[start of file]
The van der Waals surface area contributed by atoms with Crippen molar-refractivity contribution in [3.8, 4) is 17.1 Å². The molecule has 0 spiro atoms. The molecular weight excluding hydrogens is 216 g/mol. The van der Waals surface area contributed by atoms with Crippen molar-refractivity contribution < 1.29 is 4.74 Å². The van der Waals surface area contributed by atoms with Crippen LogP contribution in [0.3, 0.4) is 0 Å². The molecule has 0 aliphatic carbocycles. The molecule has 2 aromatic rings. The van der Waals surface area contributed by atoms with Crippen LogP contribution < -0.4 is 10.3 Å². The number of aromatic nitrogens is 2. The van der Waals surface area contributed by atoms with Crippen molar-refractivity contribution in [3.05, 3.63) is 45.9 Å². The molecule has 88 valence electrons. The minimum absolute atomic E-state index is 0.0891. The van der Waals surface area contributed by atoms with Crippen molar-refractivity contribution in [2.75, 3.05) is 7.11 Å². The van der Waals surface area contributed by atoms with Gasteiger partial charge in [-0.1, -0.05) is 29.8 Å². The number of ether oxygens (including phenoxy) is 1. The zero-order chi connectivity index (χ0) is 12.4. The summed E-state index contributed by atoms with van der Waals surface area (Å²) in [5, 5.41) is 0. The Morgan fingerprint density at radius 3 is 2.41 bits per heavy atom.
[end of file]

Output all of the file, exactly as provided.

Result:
The van der Waals surface area contributed by atoms with Crippen molar-refractivity contribution in [3.8, 4) is 17.1 Å². The molecule has 0 spiro atoms. The molecular weight excluding hydrogens is 216 g/mol. The van der Waals surface area contributed by atoms with Crippen molar-refractivity contribution < 1.29 is 4.74 Å². The van der Waals surface area contributed by atoms with Crippen LogP contribution in [0.3, 0.4) is 0 Å². The molecule has 0 aliphatic carbocycles. The molecule has 2 aromatic rings. The van der Waals surface area contributed by atoms with Crippen LogP contribution < -0.4 is 10.3 Å². The number of aromatic nitrogens is 2. The van der Waals surface area contributed by atoms with Crippen molar-refractivity contribution in [3.05, 3.63) is 45.9 Å². The molecule has 88 valence electrons. The minimum absolute atomic E-state index is 0.0891. The van der Waals surface area contributed by atoms with Crippen molar-refractivity contribution in [2.75, 3.05) is 7.11 Å². The van der Waals surface area contributed by atoms with Gasteiger partial charge in [-0.1, -0.05) is 29.8 Å². The number of ether oxygens (including phenoxy) is 1. The zero-order chi connectivity index (χ0) is 12.4. The summed E-state index contributed by atoms with van der Waals surface area (Å²) in [5, 5.41) is 0. The Morgan fingerprint density at radius 3 is 2.41 bits per heavy atom.